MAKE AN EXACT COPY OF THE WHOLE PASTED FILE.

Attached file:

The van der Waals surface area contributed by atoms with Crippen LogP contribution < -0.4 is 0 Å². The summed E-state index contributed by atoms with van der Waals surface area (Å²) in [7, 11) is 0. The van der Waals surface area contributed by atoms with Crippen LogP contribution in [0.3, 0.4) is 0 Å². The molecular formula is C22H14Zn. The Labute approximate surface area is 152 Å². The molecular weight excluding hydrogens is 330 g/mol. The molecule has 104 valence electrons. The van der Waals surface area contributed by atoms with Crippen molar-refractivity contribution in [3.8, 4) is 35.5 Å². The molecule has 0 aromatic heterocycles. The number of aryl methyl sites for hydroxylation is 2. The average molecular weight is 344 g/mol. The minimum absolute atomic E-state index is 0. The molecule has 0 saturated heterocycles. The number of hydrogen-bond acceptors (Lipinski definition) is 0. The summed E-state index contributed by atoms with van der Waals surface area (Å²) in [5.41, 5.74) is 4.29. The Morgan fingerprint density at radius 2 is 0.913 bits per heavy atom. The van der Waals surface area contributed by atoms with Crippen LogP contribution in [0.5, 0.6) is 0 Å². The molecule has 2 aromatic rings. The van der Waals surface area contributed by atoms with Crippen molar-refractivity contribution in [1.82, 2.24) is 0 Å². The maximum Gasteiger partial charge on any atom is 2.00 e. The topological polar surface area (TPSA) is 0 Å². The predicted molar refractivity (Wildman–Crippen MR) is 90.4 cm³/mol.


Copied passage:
The van der Waals surface area contributed by atoms with Crippen LogP contribution < -0.4 is 0 Å². The summed E-state index contributed by atoms with van der Waals surface area (Å²) in [7, 11) is 0. The van der Waals surface area contributed by atoms with Crippen LogP contribution in [0.3, 0.4) is 0 Å². The molecular formula is C22H14Zn. The Labute approximate surface area is 152 Å². The molecular weight excluding hydrogens is 330 g/mol. The molecule has 104 valence electrons. The van der Waals surface area contributed by atoms with Crippen molar-refractivity contribution in [3.8, 4) is 35.5 Å². The molecule has 0 aromatic heterocycles. The number of aryl methyl sites for hydroxylation is 2. The average molecular weight is 344 g/mol. The minimum absolute atomic E-state index is 0. The molecule has 0 saturated heterocycles. The number of hydrogen-bond acceptors (Lipinski definition) is 0. The summed E-state index contributed by atoms with van der Waals surface area (Å²) in [5.41, 5.74) is 4.29. The Morgan fingerprint density at radius 2 is 0.913 bits per heavy atom. The van der Waals surface area contributed by atoms with Crippen LogP contribution in [0.5, 0.6) is 0 Å². The molecule has 2 aromatic rings. The van der Waals surface area contributed by atoms with Crippen molar-refractivity contribution in [1.82, 2.24) is 0 Å². The maximum Gasteiger partial charge on any atom is 2.00 e. The topological polar surface area (TPSA) is 0 Å². The predicted molar refractivity (Wildman–Crippen MR) is 90.4 cm³/mol.